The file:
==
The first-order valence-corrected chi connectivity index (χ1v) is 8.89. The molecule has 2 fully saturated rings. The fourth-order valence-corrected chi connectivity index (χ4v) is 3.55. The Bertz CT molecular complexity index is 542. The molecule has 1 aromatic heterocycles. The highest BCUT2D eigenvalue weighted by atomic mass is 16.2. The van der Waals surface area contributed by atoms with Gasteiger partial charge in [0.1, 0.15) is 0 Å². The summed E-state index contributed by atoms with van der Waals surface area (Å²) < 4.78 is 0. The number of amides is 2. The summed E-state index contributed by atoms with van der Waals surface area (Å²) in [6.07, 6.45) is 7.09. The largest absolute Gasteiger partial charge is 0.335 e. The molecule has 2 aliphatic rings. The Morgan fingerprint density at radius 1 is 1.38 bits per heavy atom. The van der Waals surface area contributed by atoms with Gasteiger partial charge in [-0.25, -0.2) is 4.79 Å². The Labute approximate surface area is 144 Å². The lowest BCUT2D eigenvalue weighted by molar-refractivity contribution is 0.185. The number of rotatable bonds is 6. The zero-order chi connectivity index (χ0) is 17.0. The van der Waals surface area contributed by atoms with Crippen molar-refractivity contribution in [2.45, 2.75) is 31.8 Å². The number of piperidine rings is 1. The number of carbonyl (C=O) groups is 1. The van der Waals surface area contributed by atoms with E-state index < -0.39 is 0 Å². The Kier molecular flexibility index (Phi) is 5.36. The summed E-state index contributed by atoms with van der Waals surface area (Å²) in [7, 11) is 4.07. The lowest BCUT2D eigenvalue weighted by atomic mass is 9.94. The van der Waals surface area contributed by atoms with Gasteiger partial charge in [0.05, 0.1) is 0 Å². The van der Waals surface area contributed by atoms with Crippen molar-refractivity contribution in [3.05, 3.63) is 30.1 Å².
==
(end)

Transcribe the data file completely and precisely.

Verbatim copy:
The first-order valence-corrected chi connectivity index (χ1v) is 8.89. The molecule has 2 fully saturated rings. The fourth-order valence-corrected chi connectivity index (χ4v) is 3.55. The Bertz CT molecular complexity index is 542. The molecule has 1 aromatic heterocycles. The highest BCUT2D eigenvalue weighted by atomic mass is 16.2. The van der Waals surface area contributed by atoms with Gasteiger partial charge in [0.1, 0.15) is 0 Å². The summed E-state index contributed by atoms with van der Waals surface area (Å²) < 4.78 is 0. The number of amides is 2. The summed E-state index contributed by atoms with van der Waals surface area (Å²) in [6.07, 6.45) is 7.09. The largest absolute Gasteiger partial charge is 0.335 e. The molecule has 2 aliphatic rings. The Morgan fingerprint density at radius 1 is 1.38 bits per heavy atom. The van der Waals surface area contributed by atoms with Gasteiger partial charge in [-0.25, -0.2) is 4.79 Å². The Labute approximate surface area is 144 Å². The lowest BCUT2D eigenvalue weighted by molar-refractivity contribution is 0.185. The number of rotatable bonds is 6. The zero-order chi connectivity index (χ0) is 17.0. The van der Waals surface area contributed by atoms with Crippen molar-refractivity contribution in [2.45, 2.75) is 31.8 Å². The number of piperidine rings is 1. The number of carbonyl (C=O) groups is 1. The van der Waals surface area contributed by atoms with E-state index < -0.39 is 0 Å². The Kier molecular flexibility index (Phi) is 5.36. The summed E-state index contributed by atoms with van der Waals surface area (Å²) in [7, 11) is 4.07. The lowest BCUT2D eigenvalue weighted by atomic mass is 9.94. The van der Waals surface area contributed by atoms with Gasteiger partial charge in [0.05, 0.1) is 0 Å². The van der Waals surface area contributed by atoms with Crippen molar-refractivity contribution in [3.05, 3.63) is 30.1 Å².